- Finch Avenue East and Leslie Street - Sunny Supermarket
- College Square at Yonge Street and College Street - converted to Metro
- Thornhill Square (Bayview Avenue & John Street) - converted to Food Basics
- Don Mills Shopping Centre at Lawrence Avenue East and Don Mills Road - converted to Metro
- Kennedy Commons at Kennedy Road and Highway 401 - converted to Metro
- Markington Square at Markham Road and Eglinton Avenue East
- Lawrence Avenue West & Keele Street - converted to Metro
- Lawrence Avenue West & Bathurst Street - converted to Metro
- Wilson Avenue & Keele Street - converted to Metro
- Yonge Street & Church Street - converted to Metro
- The Villages of Abbey Lane (Rylander Boulevard) - now a Shoppers Drug Mart
- Sheppard Avenue West & Bathurst Street - converted to Metro
- Yonge Street & Sheppard Avenue East - converted to Metro, later demolished
- Woodside Square, McCowan Road and Finch Aveue East, converted to a Dominion Save-A-Centre (before Dominion's demise), now a Food Basics in another part of the mall (formerly Zellers)
- Bridlewood Mall, Warden Avenue and Finch Avenue East (roughly 4 km west of the Woodside Square location, and also converted to a Dominion Save-A-Centre) - now a Metro
- Kipling Avenue at The Westway - now Food Basics
- Islington Avenue and Rexdale Boulevard (Rexdale Plaza) - demolished
- 89 Gould Street, Toronto
- Ajax, Ajax Market Place - converted to Metro, now Food Basics
- Aurora, Aurora Village
- Burlington, Appleby Mall - became a Mr. Grocer, then Fortino's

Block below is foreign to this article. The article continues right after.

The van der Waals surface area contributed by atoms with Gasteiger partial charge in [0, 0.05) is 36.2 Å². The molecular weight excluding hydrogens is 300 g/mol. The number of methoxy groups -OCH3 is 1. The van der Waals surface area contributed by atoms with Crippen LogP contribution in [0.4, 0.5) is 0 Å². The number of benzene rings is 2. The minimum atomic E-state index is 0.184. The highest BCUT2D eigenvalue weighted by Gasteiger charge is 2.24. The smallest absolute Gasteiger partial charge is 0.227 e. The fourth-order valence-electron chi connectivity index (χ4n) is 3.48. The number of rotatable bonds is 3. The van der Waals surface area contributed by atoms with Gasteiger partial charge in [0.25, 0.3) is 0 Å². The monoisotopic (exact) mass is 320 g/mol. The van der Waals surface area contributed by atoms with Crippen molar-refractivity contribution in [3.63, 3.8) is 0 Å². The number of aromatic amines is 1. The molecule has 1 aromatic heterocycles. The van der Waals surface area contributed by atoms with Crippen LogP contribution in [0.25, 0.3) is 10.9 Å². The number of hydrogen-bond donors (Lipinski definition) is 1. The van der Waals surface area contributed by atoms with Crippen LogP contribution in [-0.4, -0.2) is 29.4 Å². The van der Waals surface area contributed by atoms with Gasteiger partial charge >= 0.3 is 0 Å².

- Burlington, Burlington Mall (777 Guelph Line)
- Mississauga, Applewood Village Plaza
- Mississauga, Clarkson Crossing
- Mississauga, Derry Road & 10th Line
- Mississauga, Iona Square
- Mississauga, Lakeshore Plaza
- Mississauga, Meadowvale Town Centre
- Mississauga, Roseborough Centre - converted to Metro, closed in June 2012.
- Mississauga, Sheridan Place
- Mississauga, Westdale Mall - converted to Metro, now a FreshCo
- Newmarket, Yonge Street & Mulock Road
- Newmarket, Dominion Plus Centre
- Newmarket, 404 Town Centre
- Oakville, Hopedale Mall
- Oakville, Oakville Town Centre I
- Oakville, Rio Can Centre (Dundas Street/Neyagawa)
- Oakville, Trafalgar Mall - became A&P, converted to Food Basics, now closed
- Oakville, Upper Oakville Shopping Centre
- Pickering, Amberlea Shopping Centre
- Pickering, Pickering Town Centre (store was closed in mid 1980s when mall underwent extensive renovations. Location is where PJ's Pets and Sport Chek are located)